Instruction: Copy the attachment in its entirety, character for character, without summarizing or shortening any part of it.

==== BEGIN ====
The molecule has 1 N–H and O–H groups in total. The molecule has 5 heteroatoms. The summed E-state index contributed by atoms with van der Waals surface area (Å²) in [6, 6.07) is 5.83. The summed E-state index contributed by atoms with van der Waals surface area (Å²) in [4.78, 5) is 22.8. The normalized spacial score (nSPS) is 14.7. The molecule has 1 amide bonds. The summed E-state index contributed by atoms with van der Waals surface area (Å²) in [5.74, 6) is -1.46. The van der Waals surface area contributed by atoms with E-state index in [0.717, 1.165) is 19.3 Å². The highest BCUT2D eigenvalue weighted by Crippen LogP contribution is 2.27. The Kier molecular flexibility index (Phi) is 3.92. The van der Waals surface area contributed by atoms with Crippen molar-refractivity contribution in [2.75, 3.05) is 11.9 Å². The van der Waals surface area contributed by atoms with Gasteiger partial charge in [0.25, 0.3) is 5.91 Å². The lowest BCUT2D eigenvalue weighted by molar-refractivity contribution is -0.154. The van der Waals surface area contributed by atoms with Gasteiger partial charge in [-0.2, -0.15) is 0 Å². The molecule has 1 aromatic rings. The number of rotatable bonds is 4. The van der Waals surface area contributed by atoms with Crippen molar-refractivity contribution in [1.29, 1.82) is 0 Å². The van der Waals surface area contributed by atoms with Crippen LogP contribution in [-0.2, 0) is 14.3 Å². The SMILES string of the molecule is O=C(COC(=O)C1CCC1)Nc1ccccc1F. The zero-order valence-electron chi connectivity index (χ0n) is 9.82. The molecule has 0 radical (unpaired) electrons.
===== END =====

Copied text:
The molecule has 1 N–H and O–H groups in total. The molecule has 5 heteroatoms. The summed E-state index contributed by atoms with van der Waals surface area (Å²) in [6, 6.07) is 5.83. The summed E-state index contributed by atoms with van der Waals surface area (Å²) in [4.78, 5) is 22.8. The normalized spacial score (nSPS) is 14.7. The molecule has 1 amide bonds. The summed E-state index contributed by atoms with van der Waals surface area (Å²) in [5.74, 6) is -1.46. The van der Waals surface area contributed by atoms with E-state index in [0.717, 1.165) is 19.3 Å². The highest BCUT2D eigenvalue weighted by Crippen LogP contribution is 2.27. The Kier molecular flexibility index (Phi) is 3.92. The van der Waals surface area contributed by atoms with Crippen molar-refractivity contribution in [2.75, 3.05) is 11.9 Å². The van der Waals surface area contributed by atoms with Gasteiger partial charge in [0.25, 0.3) is 5.91 Å². The lowest BCUT2D eigenvalue weighted by molar-refractivity contribution is -0.154. The van der Waals surface area contributed by atoms with Gasteiger partial charge in [-0.2, -0.15) is 0 Å². The molecule has 1 aromatic rings. The number of rotatable bonds is 4. The van der Waals surface area contributed by atoms with Crippen molar-refractivity contribution in [1.29, 1.82) is 0 Å². The van der Waals surface area contributed by atoms with Crippen LogP contribution in [-0.2, 0) is 14.3 Å². The SMILES string of the molecule is O=C(COC(=O)C1CCC1)Nc1ccccc1F. The zero-order valence-electron chi connectivity index (χ0n) is 9.82. The molecule has 0 radical (unpaired) electrons.